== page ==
• What will happen when current government benefit programs run out. Will the benefits be extended, such as enhanced unemployment benefits and student loan and mortgage forbearance?

  • The National Bureau of Economic Research (NBER) determined that the U.S. entered a recession in February2. Could the current recession turn out to be more damaging to the economy than past recessions?

  • High unemployment. The U.S. unemployment rate in May was 13.3%, slightly down from 14.7% in April, which was the largest in records back to 1939.3 While this is already known and priced in to the market, it is uncertain how quickly individuals will get their jobs back and whether or not their jobs will still exist.

  • Federal debt is expected to rise to unprecedented levels based on the economic impact of the shutdown and the stimulus passed in response to COVID-19. The long term impact of negative real interest rates is relatively unknown as is the potential for inflation to resurface.

  • Remaining options for the Fed. The Fed has already reduced its Fed Funds target rate to near zero and has committed trillions of dollars to supporting financial markets, businesses and state and local governments. The concern is that the Fed cannot directly drive economic activity, despite the accommodative measures.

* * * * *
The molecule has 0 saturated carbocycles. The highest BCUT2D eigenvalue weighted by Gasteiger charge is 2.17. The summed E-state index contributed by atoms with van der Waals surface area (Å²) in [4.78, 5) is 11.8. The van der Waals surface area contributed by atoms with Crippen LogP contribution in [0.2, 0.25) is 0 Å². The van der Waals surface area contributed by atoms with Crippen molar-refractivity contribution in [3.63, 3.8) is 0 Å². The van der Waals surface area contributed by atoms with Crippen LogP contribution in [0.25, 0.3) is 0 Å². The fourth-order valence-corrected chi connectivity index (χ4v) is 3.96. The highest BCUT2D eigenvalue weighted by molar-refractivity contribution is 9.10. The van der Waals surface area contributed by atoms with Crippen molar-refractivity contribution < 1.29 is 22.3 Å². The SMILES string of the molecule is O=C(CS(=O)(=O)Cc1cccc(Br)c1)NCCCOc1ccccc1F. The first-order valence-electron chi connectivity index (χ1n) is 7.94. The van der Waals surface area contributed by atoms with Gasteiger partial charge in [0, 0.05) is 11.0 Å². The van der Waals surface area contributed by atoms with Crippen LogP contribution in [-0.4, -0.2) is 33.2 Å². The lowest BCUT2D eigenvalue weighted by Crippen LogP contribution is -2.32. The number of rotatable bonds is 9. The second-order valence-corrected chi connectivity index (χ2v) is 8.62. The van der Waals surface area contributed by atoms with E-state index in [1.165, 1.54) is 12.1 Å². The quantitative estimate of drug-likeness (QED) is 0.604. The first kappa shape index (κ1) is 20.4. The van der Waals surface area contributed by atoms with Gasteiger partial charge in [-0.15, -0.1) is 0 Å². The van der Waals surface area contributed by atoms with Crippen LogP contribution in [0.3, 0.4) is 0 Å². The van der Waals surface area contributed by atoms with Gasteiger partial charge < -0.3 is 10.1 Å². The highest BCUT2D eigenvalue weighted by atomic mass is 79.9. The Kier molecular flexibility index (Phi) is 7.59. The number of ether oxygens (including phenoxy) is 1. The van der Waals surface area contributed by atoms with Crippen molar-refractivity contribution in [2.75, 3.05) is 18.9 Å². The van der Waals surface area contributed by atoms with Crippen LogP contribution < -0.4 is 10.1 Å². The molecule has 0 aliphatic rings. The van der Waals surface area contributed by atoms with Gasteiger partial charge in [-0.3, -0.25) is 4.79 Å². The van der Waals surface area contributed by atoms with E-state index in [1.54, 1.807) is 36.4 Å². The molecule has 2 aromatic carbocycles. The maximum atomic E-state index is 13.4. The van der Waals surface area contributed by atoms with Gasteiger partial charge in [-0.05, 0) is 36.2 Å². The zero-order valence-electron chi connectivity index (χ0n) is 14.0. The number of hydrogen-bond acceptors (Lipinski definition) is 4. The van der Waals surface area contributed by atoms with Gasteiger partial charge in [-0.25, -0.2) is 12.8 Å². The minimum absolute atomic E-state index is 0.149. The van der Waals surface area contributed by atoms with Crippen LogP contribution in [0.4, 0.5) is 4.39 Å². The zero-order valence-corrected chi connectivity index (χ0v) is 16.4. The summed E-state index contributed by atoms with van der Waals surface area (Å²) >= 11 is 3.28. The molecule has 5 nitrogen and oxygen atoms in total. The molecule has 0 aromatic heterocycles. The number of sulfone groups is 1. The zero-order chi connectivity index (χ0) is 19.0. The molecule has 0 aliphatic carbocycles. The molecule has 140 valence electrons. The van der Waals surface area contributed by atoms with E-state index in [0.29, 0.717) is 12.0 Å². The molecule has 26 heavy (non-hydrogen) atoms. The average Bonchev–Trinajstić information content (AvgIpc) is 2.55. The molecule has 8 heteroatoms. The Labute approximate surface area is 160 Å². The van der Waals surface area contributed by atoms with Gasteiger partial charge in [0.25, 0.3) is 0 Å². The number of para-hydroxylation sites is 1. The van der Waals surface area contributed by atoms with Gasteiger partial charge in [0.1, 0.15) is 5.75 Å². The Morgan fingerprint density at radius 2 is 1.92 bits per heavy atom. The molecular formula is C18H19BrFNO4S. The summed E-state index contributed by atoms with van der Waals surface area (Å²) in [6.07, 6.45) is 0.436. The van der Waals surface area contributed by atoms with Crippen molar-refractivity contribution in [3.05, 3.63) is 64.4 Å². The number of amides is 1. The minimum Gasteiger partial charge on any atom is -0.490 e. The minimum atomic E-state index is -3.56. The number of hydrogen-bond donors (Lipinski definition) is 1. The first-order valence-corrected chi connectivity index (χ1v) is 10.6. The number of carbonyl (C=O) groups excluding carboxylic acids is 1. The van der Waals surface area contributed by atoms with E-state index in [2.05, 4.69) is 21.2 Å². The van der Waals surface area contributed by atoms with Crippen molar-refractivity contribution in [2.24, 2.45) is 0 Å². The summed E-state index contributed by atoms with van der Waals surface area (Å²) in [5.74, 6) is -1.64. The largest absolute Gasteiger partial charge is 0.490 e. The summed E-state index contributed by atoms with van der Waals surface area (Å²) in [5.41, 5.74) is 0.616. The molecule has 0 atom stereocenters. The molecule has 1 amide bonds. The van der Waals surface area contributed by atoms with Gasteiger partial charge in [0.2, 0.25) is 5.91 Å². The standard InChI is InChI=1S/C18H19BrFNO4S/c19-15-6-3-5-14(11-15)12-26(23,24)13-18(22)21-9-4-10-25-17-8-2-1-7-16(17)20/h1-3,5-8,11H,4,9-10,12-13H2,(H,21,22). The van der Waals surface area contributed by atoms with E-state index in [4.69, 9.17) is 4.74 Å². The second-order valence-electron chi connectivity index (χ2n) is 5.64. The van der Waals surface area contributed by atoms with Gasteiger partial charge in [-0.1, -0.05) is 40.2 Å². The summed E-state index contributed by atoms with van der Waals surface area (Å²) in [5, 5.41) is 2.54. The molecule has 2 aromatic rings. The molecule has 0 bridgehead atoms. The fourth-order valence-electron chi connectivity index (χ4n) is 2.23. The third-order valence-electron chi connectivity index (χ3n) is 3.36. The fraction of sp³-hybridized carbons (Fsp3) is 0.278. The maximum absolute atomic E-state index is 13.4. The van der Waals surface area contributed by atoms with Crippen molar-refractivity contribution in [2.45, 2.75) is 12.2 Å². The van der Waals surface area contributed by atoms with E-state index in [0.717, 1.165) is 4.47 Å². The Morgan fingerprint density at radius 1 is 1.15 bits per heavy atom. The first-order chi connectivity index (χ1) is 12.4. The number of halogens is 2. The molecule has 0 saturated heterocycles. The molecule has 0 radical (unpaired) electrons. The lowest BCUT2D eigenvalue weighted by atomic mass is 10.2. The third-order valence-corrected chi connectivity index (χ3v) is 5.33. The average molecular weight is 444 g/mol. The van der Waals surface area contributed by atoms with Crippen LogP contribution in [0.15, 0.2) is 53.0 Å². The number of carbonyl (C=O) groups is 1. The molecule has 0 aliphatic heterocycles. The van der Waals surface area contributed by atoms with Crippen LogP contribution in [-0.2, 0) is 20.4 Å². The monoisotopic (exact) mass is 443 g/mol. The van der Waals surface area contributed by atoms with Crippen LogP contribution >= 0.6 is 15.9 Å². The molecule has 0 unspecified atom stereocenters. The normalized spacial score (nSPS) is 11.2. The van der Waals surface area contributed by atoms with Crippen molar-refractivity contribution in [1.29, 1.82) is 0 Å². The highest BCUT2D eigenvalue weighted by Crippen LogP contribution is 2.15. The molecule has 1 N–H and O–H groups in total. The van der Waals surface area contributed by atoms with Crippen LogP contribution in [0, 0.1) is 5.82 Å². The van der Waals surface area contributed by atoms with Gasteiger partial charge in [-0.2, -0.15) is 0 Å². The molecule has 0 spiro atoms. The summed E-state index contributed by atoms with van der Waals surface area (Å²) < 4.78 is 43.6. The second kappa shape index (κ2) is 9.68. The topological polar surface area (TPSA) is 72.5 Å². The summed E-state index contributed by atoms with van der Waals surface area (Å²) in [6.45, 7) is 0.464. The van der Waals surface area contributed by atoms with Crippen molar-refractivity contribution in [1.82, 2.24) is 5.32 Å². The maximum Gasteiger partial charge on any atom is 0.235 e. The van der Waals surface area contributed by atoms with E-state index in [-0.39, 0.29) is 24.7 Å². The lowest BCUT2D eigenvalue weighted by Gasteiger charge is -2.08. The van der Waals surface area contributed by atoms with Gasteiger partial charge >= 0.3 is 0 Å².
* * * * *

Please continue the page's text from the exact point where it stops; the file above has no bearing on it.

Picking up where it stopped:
• November election. In a normal year, an election such as we are facing in a few months, is reason enough to expect market volatility. Increasing probability of a sweeping victory by the Democratic Party, is perceived as a negative for the market.

  • Trade war with China. While a preliminary deal has been signed and negotiations are ongoing, this remains an extremely fluid and volatile situation.

  • Bankruptcies. The economic shutdown and uncertainty with the future has pushed many struggling companies into bankruptcy. This trend is expected to continue.

  • Stock valuations. Investors are concerned that stock valuations are back near all-time high levels, effectively pricing in a smooth and linear economic recovery by 2022.


  • Fiscal and monetary stimulus will lead to a full economic recovery by the end of 2022. Pent up demand from the lockdowns will support this steady and linear recovery.

  • States are reopening. Despite the recent slowdown to reopening plans, the belief is that lockdowns are behind us and opening the economy is a necessary step to restart the economic cycle.

  • There is optimism regarding treatments for COVID-19 and a vaccine to be mass produced by early 2021.

  • Improving unemployment. While the current unemployment rate in May was 13%, expectations were as high as 20%. This was better than expected and an improvement from April’s numbers. A declining trend in unemployment will most likely be viewed favorably.